A proposal is afoot to add a real estate investment trust, or REIT, investment option to the Thrift Savings Plan. This investment option most likely would take the form of an index fund that tracks the performance of a large group of actively traded REIT shares. The TSP’s C, S, I and F funds also are index funds.

A REIT, pronounced “reet,” is a trust, association or corporation that pools investor funds for the purpose of investing directly in real estate or real estate mortgage loans or both. REITs typically produce a stream of current income from the rents or interest they earn and pass this income to investors as dividends. They may also produce capital gains from the sale of properties or mortgages, which are also passed through to investors as they are earned. In addition, the value of the REIT or REIT index fund shares, themselves, may increase or decrease in value and produce capital gain or loss when they are sold.

Some investors — asset allocators — consider real estate to be a unique asset class, distinct from others such as corporate stocks and bonds. This means that REITs may have the benefit of adding diversification to investment portfolios, thus helping to reduce portfolio risk without proportionately reducing long-term rates of return.

Other investors — market timers — might like to have access to REITs in order to speculate on upswings in the commercial or residential real estate markets. Indeed, REITs have been enjoying a multiyear bull market. Major REIT indexes, such as the Morgan Stanley REIT Index have recorded positive returns in seven of the last 10 years. Six of those seven positive years delivered returns in the double digits.

Sounds great, right? Well, that’s the sales pitch for investing in REITs. As with all investments, there are risks and other mitigating circumstances to consider as well.

To begin with, the value of REITs as a distinct asset class is widely debated. Real estate ownership, operation and financing are integral parts of the U.S. business economy and are already represented in the TSP’s current index fund offerings. When you own the C Fund, for example, you own real estate and real estate-related business. Rather than a unique asset class, in my view and the view of many others, real estate is more accurately a subsector of the broader equity and debt markets — an industry. So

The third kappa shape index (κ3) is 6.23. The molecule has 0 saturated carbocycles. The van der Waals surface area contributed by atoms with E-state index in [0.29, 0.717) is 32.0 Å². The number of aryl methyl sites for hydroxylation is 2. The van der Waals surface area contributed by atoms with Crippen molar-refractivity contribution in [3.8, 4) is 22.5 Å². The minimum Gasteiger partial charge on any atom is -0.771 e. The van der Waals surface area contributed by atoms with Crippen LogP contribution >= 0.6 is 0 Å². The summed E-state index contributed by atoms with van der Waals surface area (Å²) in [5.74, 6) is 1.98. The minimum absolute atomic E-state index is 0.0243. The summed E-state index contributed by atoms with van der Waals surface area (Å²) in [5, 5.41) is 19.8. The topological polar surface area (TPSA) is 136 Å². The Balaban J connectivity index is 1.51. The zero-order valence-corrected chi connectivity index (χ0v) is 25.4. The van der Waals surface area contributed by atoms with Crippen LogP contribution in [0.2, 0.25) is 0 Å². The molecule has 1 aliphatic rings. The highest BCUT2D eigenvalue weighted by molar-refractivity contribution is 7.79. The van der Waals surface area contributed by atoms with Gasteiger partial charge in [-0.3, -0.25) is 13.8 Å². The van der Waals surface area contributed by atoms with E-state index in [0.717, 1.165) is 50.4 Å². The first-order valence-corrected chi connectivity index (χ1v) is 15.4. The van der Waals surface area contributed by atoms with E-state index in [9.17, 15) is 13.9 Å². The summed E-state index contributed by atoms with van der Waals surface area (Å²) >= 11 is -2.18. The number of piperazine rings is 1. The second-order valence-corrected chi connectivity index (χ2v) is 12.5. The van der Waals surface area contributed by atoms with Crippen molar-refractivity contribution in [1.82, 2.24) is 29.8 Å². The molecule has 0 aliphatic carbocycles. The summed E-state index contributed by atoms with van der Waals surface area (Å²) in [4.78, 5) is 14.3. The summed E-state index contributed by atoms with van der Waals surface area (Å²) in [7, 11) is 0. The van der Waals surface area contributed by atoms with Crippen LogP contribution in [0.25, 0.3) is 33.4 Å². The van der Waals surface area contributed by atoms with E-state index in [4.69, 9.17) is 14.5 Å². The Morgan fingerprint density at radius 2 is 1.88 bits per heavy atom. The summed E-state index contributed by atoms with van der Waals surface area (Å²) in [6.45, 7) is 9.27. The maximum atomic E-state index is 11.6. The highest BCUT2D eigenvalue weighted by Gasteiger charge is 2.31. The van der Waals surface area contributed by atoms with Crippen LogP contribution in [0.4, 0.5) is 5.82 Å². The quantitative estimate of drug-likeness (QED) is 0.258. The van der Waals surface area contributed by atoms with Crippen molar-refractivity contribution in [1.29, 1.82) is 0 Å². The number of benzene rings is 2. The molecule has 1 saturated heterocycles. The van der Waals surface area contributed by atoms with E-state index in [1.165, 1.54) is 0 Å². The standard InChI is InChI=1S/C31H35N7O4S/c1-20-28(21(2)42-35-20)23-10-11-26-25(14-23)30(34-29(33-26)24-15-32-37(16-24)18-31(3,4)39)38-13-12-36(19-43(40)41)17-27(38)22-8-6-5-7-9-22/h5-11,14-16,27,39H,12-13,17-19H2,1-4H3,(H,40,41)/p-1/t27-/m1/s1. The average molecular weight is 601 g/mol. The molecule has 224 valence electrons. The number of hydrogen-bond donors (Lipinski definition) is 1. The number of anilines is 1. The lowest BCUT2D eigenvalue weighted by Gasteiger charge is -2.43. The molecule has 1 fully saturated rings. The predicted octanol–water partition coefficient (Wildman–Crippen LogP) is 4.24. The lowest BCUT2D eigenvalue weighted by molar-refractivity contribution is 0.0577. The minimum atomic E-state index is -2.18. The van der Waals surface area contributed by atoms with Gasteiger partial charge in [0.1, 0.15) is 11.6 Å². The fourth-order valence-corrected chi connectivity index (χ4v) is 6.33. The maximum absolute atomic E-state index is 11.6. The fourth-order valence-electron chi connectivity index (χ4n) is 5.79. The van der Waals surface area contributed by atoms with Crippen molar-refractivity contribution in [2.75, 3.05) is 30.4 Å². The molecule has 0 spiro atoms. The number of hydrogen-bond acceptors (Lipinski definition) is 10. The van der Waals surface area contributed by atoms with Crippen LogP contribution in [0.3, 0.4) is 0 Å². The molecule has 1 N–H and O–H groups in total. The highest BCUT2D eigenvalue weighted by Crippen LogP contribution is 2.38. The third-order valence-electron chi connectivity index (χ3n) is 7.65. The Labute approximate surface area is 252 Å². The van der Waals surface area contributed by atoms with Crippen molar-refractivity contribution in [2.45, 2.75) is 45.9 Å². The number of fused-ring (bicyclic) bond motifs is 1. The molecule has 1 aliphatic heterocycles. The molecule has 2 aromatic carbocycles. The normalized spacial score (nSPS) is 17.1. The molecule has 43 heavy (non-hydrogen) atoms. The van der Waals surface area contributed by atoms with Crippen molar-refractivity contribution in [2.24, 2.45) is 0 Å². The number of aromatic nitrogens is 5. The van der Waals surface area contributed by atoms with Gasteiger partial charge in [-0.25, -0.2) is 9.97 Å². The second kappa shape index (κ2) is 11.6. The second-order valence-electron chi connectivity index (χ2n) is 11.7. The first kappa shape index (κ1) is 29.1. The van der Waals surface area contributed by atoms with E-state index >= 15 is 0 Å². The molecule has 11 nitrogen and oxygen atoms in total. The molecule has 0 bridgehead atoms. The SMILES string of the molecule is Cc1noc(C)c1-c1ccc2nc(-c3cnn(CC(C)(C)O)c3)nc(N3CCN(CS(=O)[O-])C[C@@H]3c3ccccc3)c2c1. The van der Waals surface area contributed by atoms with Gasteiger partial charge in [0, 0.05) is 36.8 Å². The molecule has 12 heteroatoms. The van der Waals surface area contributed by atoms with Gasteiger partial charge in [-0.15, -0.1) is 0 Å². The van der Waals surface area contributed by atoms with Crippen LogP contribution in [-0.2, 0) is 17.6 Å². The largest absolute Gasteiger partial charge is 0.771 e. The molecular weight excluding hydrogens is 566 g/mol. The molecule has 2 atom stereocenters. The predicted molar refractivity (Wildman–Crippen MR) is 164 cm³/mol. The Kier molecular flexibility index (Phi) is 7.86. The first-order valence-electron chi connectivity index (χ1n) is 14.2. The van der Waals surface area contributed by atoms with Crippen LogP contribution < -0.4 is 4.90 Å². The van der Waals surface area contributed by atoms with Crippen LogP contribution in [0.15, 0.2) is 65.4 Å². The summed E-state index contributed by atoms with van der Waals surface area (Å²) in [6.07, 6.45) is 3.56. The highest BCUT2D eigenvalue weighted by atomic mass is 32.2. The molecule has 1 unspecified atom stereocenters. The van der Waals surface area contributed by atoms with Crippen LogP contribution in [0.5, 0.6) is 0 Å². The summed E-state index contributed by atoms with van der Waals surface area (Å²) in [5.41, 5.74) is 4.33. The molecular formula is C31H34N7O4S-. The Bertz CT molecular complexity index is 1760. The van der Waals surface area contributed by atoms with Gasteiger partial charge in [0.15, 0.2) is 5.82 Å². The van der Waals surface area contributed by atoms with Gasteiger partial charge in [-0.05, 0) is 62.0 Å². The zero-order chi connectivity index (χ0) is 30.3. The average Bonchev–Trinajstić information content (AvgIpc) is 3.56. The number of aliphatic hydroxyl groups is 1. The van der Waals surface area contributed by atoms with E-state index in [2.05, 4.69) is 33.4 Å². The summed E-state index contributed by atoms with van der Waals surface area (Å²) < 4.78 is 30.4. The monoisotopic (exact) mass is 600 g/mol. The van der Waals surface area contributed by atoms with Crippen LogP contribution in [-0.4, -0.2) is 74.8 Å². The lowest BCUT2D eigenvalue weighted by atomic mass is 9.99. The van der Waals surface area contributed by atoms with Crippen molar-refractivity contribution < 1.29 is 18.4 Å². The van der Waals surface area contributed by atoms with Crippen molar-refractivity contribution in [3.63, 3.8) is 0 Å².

offering a REIT fund is similar in concept to offering a separate technology, health care or financial services fund.

Additionally, many TSP investors already carry significant exposure to real estate in the homes and land they own.

So, offering a REIT fund in TSP doesn’t really provide access to a new asset class; it just enables investors to increase their exposure to real estate beyond what they already have or could have using the other TSP funds.

Timing the markets in real estate, like any other investment asset, is a risky game. It’s impossible to predict success, and it is impossible to reasonably estimate the effects of future market timing decisions on the risk and return characteristics of your portfolio. REIT share values can and do drop dramatically. So, planning your retirement — the purpose of TSP in the first place — would be complicated by the lack of predictability of your investment portfolio’s performance.

And, even devout market timers would surely be hesitant to jump into real estate at a point when so much price appreciation has already been realized. It always seems that the enticement to get into a particular market reaches its peak just as all the last of the great rags-to-riches stories are being told and the end is at hand. Is the real estate boom of the 2000s destined for the same fate as its “new economy” predecessor of the 1990s? Only time will tell.

For some years, I included REIT funds as part of the investment strategies I recommended to my clients. A few years ago, I discontinued their use. The decision was not based on my assessment of potential REIT performance over the coming few years, or even how far REITs had come in previous years. It was based on an analysis of the expected benefit of REITs to my clients’ portfolios over the coming decades. My analysis showed that, using expected rates of return, risk and correlation with other available investment assets, the addition of reasonable amounts of REIT investment did little, if anything, to enhance risk-adjusted expected returns. In other words, over the long run, my clients could expect to achieve virtually the same results from a well diversified portfolio without a REIT investment as they could from a portfolio that included a REIT fund. So can you.

Written by Mike Miles
For the Federal Times
Publication April 25, 2005